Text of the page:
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Quest 3 Mixed Reality Game Brings Minecraft Into The Real World

Quest 3 Mixed Reality Game Brings Minecraft Into The Real World

A YouTuber tried BlockVerse's mixed reality mode at "field scale" outdoors, describing it as "Minecraft in real life".

BlockVerse is a Minecraft clone for Meta Quest headsets with a twist: it supports mixed reality, not just virtual reality. The default mixed reality view presents a chunk of the world as a miniature diorama floating in front of you, but it also supports a full-scale mixed reality mode.

To use this mode practically, you'll need a warehouse or flat outdoor space. You'll probably also want to enable developer mode to disable the headset's safety boundary, since it only supports 15x15 meter spaces at most.

YouTuber Brandon Ballinger (AwakenToast) tried out exactly this with his Quest 3, and the result is a glimpse of the enormous barely-tapped potential of outdoor mixed reality gaming:

Ballinger starts by digging a virtual hole in the physical ground, expressing amazement at the "sense of depth" looking down into it. Throughout the video you see him carefully avoid falling into virtual holes he digs, stepping around them despite the fact that, of course, they're not really there.

He goes on to build a virtual house, noting that it seems to stay in place even as he roams around the large grassy area, suggesting Quest 3's positional tracking system has little-to-no drift even at this scale.

When he adds a ceiling to the house it becomes clear just how blurred the line between virtual and mixed reality can be. Seeing his only view of the real world through the empty doorway highlights how mixed reality can be a spectrum of merged spaces rather than a binary on/off button.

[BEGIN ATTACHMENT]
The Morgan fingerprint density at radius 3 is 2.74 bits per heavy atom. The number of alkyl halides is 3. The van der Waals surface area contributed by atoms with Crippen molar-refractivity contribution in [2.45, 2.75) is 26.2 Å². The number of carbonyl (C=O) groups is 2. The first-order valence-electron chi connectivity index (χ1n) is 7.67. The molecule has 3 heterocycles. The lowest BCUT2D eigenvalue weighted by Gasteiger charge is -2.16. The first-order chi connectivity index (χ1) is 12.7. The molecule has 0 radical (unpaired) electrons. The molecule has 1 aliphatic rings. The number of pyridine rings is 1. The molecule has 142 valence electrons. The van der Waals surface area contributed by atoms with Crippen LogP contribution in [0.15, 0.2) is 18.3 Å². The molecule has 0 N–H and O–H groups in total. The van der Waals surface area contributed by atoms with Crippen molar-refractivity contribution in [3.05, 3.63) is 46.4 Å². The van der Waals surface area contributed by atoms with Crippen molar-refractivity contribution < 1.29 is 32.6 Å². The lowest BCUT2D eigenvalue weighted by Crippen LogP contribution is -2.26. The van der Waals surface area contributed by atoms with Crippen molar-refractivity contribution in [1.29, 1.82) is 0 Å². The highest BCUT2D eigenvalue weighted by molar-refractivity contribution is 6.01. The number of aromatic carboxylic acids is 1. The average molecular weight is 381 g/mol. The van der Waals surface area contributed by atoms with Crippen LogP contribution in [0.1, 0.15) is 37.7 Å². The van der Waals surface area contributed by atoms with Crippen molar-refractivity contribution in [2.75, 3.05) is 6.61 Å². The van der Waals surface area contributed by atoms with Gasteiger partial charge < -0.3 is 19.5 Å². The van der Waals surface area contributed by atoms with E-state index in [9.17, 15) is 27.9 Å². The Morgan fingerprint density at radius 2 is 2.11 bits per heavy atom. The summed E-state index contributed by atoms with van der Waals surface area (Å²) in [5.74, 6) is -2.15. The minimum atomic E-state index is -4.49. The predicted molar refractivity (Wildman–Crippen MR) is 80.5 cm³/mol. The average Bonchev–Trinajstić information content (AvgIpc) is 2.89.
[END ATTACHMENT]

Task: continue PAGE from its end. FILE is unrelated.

Quest 3's lack of dynamic occlusion (it's currently experimental and can't be shipped in apps yet) is also clearly on show here, however. At several points in the video you can see Ballinger walk in front of trees, yet his virtual creations are still rendered in front of it. What's even more jarring is that when he's joined by children at the end of the video, they should appear as if in his virtual house, but instead are only visible through the doorway as if half in the ground.

On a more positive note, what strikes me about this video was just how compelling games like this could be with local colocated multiplayer. Yes, the now-defunct Minecraft Earth tried this on mobile. But seeing virtual objects in the real world in a headset is a fundamentally different and better experience to just seeing them on your phone camera preview screen.

As Meta makes the safety boundary less restrictive, we may soon see a wave of outdoor mixed reality games where you and your friends can take your headsets to a park to play games and craft creations together. Games could even incorporate public play and persistence, for a massively multiplayer experience in the physical world. How far off are we from a "Pokémon Go moment" for mixed reality headsets?

Developers and users are exploring mixed reality at a pace we've never seen before, and we'll be following developments closely. If you see something interesting being done with mixed reality please let us know about it with an email to

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